Argentina also produces amari (known as amargo, a term used in Mexico, as well), a by-product of the nation’s mass influx of Italian and French immigrants in the late 19th and early 20th centuries. While only one – Fernet 1882 – is exported, Fernet-Branca, the bracingly bitter, licorice-forward Italian amaro brand, is the most ubiquitous in Argentina. It’s stocked at every restaurant and bar. In the home, it’s often proffered as an aperitif to visitors.
“Culturally, it’s traditional to catch up over a bit of Fernet before you head out,” says Guerrero-Smith. “And after you’ve eaten, you drink it to settle the stomach.”
Along with its other European counterparts – French amer and the kräuterlikörs of Germany, Austria, Hungary and the Czech Republic – many amari makers incorporate wild-harvested native plants, giving their products a singular sense of place. Still, most herbal liqueurs have certain botanicals in common, like gentian, chinchona, cinnamon, wormwood and bitter orange. All are made from closely guarded family recipes, some containing upwards of 40 botanicals.
The terroir found in some herbal liqueurs goes beyond the use of native plants; how and where they’re consumed also reflects their origin and climate. Take génépy, a refreshing French and Italian herbal spirit made with foraged Artemisia blossoms native to the Savoy region of the Alps. Génépy is traditionally consumed après ski in hot chocolate or enjoyed neat or on the rocks as a post-fondue digestif. Despite its wintery associations, American bartenders have popularized it in lighter, summery cocktails often made with gin or Champagne.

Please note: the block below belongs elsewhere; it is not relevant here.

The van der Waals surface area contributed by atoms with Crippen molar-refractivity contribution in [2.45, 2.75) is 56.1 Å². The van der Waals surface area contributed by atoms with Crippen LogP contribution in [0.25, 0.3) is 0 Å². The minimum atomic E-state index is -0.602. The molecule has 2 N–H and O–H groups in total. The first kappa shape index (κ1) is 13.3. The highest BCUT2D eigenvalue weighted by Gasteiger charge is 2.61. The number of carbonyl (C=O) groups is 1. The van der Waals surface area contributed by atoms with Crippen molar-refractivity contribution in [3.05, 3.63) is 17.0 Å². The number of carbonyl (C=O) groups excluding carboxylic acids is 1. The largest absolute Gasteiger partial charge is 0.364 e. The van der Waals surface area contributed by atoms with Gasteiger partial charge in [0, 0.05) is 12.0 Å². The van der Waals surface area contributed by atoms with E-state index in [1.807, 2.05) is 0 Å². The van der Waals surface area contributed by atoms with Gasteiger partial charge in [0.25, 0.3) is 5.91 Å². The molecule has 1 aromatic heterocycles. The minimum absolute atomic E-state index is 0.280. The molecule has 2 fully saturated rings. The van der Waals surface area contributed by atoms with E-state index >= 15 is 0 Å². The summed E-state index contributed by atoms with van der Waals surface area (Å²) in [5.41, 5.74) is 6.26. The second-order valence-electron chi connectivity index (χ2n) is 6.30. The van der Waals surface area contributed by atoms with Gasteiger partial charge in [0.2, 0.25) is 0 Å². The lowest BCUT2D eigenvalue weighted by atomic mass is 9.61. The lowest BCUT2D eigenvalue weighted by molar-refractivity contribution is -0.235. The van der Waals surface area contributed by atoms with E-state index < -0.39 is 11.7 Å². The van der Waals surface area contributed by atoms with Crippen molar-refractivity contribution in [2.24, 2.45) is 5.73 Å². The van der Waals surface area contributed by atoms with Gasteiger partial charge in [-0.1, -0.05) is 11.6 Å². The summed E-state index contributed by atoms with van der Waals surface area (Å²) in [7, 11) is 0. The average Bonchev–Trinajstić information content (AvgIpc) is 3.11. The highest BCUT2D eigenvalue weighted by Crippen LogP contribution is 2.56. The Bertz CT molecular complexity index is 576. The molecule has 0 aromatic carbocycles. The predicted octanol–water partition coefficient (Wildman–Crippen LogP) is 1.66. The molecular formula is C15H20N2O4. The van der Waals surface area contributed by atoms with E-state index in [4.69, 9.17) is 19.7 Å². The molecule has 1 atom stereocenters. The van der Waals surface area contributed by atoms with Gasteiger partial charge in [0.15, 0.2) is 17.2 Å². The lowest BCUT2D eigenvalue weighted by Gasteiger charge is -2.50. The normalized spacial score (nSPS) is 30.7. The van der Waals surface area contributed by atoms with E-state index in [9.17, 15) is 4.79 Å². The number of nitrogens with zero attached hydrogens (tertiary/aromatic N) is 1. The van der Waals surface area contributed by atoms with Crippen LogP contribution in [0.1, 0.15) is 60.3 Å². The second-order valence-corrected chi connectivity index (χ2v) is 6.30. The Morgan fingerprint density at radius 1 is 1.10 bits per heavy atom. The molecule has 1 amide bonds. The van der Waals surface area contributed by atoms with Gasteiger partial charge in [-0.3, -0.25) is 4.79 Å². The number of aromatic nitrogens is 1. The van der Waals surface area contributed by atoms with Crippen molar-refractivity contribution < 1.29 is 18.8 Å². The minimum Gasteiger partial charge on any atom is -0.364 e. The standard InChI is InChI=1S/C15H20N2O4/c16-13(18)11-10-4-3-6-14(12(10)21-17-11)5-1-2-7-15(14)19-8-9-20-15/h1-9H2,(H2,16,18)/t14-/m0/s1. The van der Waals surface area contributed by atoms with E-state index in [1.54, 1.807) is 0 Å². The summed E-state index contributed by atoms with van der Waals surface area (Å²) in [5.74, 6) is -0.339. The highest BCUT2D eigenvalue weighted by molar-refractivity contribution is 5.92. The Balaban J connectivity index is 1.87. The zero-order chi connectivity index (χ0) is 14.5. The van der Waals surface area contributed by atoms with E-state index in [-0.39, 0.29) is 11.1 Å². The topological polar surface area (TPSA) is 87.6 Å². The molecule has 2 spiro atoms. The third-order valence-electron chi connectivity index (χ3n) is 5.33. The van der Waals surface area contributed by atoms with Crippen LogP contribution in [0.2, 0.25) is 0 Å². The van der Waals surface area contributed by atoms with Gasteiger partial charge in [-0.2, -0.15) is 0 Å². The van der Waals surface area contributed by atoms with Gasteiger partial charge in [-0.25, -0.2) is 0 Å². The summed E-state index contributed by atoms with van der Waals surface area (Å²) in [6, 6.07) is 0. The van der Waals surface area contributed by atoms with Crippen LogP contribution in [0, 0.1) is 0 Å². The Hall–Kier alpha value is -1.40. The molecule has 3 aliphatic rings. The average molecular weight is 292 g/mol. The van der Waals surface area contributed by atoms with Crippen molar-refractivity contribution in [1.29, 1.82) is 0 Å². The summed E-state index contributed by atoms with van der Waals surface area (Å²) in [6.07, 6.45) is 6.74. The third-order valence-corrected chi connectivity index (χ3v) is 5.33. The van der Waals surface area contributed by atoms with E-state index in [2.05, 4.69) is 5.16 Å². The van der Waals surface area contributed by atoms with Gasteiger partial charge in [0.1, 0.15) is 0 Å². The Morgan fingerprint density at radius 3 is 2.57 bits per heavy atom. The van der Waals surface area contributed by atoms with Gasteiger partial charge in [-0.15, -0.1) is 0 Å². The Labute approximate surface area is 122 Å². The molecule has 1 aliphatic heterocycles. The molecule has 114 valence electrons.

Other alpine herbal liqueurs possess woodsy, herbaceous, resinous or smoky profiles reflective of the region’s conifers and other forest-dwelling plants, like Pasubio from Italy’s wine-producing Trentino region in the Dolomites. Technically a “vino amaro” because it’s made from wine, Pasubio is a bright, tangy, smokey, fruit-forward sip made from Mugo Pine and wild blueberries. From the opposite end of Italy comes another of my favorites: Sicily’s Amaro dell’Etna. Bittersweet with lush vanilla and bitter orange notes and a whisper of smoke, this amaro is made from 26 botanicals, harvested from the sunbaked volcanic slopes of Mount Etna.
A Dazzling Array of Amari
It was at the Milonga Room that I discovered I don’t actually hate Fernet (prior visits to Argentina, where it’s often mixed with Coke, and Italy had failed to convince me otherwise). The bar is a special place, candle-lit and cozy with a stamped tin ceiling and vintage furnishings and decor Guerrero-Smith has procured from her frequent trips to Argentina. The 30-seat space is both magical and transportive – much like the amari – because it makes me feel like I’m actually in an Argentine bar. If it’s your first experience with amari, the bartender will guide you, selecting bottles based on your flavor preferences and with the largest curation in Texas (30-plus bottles), there’s plenty to choose from.